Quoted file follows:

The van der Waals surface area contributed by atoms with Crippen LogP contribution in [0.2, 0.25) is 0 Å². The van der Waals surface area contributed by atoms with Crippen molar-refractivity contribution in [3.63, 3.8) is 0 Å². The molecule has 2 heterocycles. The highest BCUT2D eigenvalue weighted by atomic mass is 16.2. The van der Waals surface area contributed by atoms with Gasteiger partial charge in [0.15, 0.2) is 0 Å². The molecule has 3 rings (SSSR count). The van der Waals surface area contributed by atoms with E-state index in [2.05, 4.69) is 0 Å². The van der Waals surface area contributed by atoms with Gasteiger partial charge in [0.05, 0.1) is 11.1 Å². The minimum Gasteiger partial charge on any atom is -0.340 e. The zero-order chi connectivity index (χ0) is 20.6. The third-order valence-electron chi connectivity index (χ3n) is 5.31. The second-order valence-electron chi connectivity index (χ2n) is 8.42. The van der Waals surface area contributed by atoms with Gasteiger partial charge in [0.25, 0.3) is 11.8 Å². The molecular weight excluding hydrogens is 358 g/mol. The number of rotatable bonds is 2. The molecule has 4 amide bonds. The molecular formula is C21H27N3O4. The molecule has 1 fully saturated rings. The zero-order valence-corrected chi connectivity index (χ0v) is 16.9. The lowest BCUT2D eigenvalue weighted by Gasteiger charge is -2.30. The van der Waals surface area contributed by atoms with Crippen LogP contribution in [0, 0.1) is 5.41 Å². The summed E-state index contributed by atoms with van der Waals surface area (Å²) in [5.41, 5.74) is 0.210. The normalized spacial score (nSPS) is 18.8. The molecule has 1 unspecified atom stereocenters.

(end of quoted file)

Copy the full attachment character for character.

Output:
The van der Waals surface area contributed by atoms with Crippen LogP contribution in [0.2, 0.25) is 0 Å². The van der Waals surface area contributed by atoms with Crippen molar-refractivity contribution in [3.63, 3.8) is 0 Å². The molecule has 2 heterocycles. The highest BCUT2D eigenvalue weighted by atomic mass is 16.2. The van der Waals surface area contributed by atoms with Gasteiger partial charge in [0.15, 0.2) is 0 Å². The molecule has 3 rings (SSSR count). The van der Waals surface area contributed by atoms with E-state index in [2.05, 4.69) is 0 Å². The van der Waals surface area contributed by atoms with Gasteiger partial charge in [0.05, 0.1) is 11.1 Å². The minimum Gasteiger partial charge on any atom is -0.340 e. The zero-order chi connectivity index (χ0) is 20.6. The third-order valence-electron chi connectivity index (χ3n) is 5.31. The second-order valence-electron chi connectivity index (χ2n) is 8.42. The van der Waals surface area contributed by atoms with Gasteiger partial charge in [0.25, 0.3) is 11.8 Å². The molecular weight excluding hydrogens is 358 g/mol. The number of rotatable bonds is 2. The molecule has 4 amide bonds. The molecular formula is C21H27N3O4. The molecule has 1 fully saturated rings. The zero-order valence-corrected chi connectivity index (χ0v) is 16.9. The lowest BCUT2D eigenvalue weighted by Gasteiger charge is -2.30. The van der Waals surface area contributed by atoms with Crippen LogP contribution in [0, 0.1) is 5.41 Å². The summed E-state index contributed by atoms with van der Waals surface area (Å²) in [5.41, 5.74) is 0.210. The normalized spacial score (nSPS) is 18.8. The molecule has 1 unspecified atom stereocenters.